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Operations & Service Delivery

Over the last few years the talk about search engine optimisation has given way to hype about semantic search.

The challenge with semantics is always context. Any useful form of semantic search would have to consider the context of a given search request. At a minimum, the following context variables are relevant: industry, organisation, product line, scientific discipline, project, geography. When this context is known, a semantic search engine can realistically tackle the following use cases:

Conclusion: Over the last five years the market of crisis management and emergency response systems has undergone a rapid evolution. Innovative solutions exploit the proliferation of smart mobile devices, the continuously growing number of available data feeds, the simplicity of the deployment models afforded by the Web, and powerful geographic information system functionality. Given the maturity of some of the available solutions, it makes sense for larger organisations in the public sector and for utility organisations to consider the deployment of a modern crisis management and incident response system.

Conclusion: When faced with the need to upgrade the desktop, rather than viewing this as a refresh or modernisation project, which is an IT centric approach to technology issues, undertake a business centric Application Delivery roadmap that focuses on the end-user’s application experience and the business benefits.

An Application Delivery approach will reduce project risks by highlighting the linkages between the project and the business benefits, prioritising the delivery stages of the project to get value early in the project, and ensuring application delivery methods are aligned to the user’s needs, ensuring a high quality user experience.

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"The desktop is dead. Long live application delivery! - Part II" IBRS, 2013-11-30 00:00:00

Conclusion: Difficulty in defining performance criteria for an enterprise architecture team typically points to a lack of clearly articulated business priorities, or to a lack of a meaningful baseline against which performance can be assessed. An enterprise architecture team needs to be given clear objectives that relate to the performance of the business, without being prescriptive in terms of the target IT system landscape.

Conclusion: IT organisations wishing to migrate in-house services to public cloud should ensure that service providers understand the complexity of the in-house architecture candidate for cloud migration. This can be achieved by identifying the in-house service failure points within the legacy applications and their associated infrastructure. The service providers’ lack of understanding of the existing operational weaknesses will most likely extend the transition period and delay achieving the expected service levels in a gradual and cost-effective manner.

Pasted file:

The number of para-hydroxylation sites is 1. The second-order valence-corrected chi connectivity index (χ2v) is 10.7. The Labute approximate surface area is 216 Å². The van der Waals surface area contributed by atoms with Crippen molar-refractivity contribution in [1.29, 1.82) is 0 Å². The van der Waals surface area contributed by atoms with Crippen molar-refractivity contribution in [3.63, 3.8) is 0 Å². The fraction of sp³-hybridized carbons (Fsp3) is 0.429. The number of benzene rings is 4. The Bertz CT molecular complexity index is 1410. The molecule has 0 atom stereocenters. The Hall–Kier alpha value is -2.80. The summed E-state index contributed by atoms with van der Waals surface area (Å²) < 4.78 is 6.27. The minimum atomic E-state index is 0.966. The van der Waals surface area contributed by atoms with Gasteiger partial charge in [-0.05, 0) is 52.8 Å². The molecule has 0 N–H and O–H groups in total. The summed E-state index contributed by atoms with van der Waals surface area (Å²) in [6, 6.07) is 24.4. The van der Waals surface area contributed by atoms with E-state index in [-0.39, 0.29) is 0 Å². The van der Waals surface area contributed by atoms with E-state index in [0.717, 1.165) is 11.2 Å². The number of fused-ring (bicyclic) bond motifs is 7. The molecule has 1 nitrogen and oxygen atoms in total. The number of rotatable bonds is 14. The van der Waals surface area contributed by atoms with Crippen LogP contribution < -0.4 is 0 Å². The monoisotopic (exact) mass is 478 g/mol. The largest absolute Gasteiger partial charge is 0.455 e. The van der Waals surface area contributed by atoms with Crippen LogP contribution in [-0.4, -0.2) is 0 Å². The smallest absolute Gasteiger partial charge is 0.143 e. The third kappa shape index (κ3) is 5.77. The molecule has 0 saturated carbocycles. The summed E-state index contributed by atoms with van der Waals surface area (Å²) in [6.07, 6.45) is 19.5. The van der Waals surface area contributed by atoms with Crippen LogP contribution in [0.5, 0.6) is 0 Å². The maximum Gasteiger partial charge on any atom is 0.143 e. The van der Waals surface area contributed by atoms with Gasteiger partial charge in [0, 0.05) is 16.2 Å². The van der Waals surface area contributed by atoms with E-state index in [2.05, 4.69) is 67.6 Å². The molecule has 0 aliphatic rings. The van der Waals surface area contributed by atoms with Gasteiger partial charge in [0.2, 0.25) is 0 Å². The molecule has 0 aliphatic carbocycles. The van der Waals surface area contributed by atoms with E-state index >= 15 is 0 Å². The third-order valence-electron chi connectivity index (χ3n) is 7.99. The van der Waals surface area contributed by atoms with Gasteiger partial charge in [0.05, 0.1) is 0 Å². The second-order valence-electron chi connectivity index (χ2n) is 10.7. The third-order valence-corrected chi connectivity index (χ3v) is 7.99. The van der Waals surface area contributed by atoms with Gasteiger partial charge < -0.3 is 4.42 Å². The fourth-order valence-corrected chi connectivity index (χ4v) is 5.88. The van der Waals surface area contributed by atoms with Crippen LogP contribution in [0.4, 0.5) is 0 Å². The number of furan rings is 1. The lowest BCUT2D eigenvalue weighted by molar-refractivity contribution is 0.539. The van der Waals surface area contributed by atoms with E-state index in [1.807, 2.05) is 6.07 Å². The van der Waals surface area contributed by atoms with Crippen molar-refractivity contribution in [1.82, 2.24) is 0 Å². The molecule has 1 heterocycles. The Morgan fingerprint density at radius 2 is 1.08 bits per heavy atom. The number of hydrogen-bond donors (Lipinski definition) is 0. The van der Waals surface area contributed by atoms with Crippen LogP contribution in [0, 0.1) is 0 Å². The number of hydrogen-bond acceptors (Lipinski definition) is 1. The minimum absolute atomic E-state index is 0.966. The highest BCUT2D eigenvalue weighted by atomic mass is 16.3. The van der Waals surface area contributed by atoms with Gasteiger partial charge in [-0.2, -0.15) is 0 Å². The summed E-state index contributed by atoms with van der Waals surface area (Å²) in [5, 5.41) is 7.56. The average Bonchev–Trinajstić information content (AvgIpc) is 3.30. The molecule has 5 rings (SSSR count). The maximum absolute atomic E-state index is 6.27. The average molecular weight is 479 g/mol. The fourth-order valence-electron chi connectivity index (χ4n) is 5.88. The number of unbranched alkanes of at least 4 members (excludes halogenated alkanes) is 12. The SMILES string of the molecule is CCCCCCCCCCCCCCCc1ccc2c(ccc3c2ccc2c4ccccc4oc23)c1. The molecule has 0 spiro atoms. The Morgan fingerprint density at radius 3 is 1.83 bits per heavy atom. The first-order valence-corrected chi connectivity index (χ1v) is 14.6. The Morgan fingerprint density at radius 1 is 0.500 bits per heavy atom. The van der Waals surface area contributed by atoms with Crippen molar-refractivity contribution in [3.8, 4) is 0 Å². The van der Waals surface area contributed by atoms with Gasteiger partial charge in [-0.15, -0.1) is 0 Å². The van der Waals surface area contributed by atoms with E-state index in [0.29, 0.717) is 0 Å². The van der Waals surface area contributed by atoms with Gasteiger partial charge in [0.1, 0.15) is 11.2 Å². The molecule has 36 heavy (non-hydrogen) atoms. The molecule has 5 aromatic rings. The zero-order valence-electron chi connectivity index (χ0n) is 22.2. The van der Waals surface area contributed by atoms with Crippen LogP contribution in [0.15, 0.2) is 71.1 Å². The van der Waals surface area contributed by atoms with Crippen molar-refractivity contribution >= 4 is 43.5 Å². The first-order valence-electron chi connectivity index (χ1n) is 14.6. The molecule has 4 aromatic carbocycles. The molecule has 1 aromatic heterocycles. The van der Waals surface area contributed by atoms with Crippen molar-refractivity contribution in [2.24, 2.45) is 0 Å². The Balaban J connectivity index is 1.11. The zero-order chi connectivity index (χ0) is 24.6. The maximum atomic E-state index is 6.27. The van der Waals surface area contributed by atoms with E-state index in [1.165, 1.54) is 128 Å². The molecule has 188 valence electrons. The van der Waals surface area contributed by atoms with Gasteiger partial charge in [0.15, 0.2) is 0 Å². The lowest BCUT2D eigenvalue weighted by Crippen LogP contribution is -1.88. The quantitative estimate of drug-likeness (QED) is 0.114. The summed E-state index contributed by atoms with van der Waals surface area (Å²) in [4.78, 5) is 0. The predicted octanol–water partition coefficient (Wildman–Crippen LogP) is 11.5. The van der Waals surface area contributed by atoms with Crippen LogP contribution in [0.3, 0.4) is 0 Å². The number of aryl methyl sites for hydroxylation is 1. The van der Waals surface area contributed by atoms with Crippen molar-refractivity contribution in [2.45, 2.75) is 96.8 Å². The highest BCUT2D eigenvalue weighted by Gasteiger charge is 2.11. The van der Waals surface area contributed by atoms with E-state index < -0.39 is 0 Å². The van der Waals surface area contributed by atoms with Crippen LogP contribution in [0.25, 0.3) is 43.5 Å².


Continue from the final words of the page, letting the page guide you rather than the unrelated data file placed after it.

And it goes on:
Conclusion: IT organisations managing a multi-sourced environment and wishing to reduce unscheduled service downtime, should establish end-to-end Change Management Frameworks. This will ensure that business operations remain unaffected by service providers’ system changes.

Conclusion: Driving value from Infrastructure as a Service (IaaS) requires more than just a technical evaluation. IT Organisations must get clear understanding of the features and benefits of the billing model and how these are aligned to, and can be used to drive, the business’ objectives (e.g. faster time to solution, rapid scale-up and down, infrastructure costs to usage and revenues).

Achieving this understanding will require IT organisations to elevate the evaluation of the IaaS billing model to the same level of consideration as other key non-functional requirements such as availability, recoverability, and security. Organisations that fail to do this may find themselves locked into costly, inflexible IaaS contracts that are not aligned to the business objective and which fail to deliver the full potential of the Cloud.

Conclusion: Every business now operates in a context that includes the use of digital services. While the IT strategies of many organisations articulate a business case for technological innovation, they offer little guidance in terms of organisational patterns that enable and facilitate the delivery of useful and reliable digital services. Organisational structures must be adapted to meet the needs of the new world of digital service networks.

Conclusion: Withouthonest and informed feedback from clients on the effectiveness of the services delivered, IT management must rely on their intuition to devise ways to enhance services and measure the department’s performance.

The ideal way to obtain the insights needed to enhance IT services and measure performance is to conduct an IT Service Effectiveness, or Customer Satisfaction Survey, on a regular basis and act on the findings. Actions might include, for instance, justifying an increase in the IT Expense budget or acquiring extra computing resources to improve online systems performance.

Conclusion: A new category of service provider is emerging in the cloud ecosystem: ‘Cloud Integration Services’. Cloud Integration Services will have significant implications for IT planning, investments, and the extent to which IT can maintain control over architecture and standards. Understanding the role of Cloud Integration Services, their strengths, their limitations, and the likely impact on traditional IT groups is essential for any organisation that is engaged with, or considering being engaged with cloud services – which is everyone.

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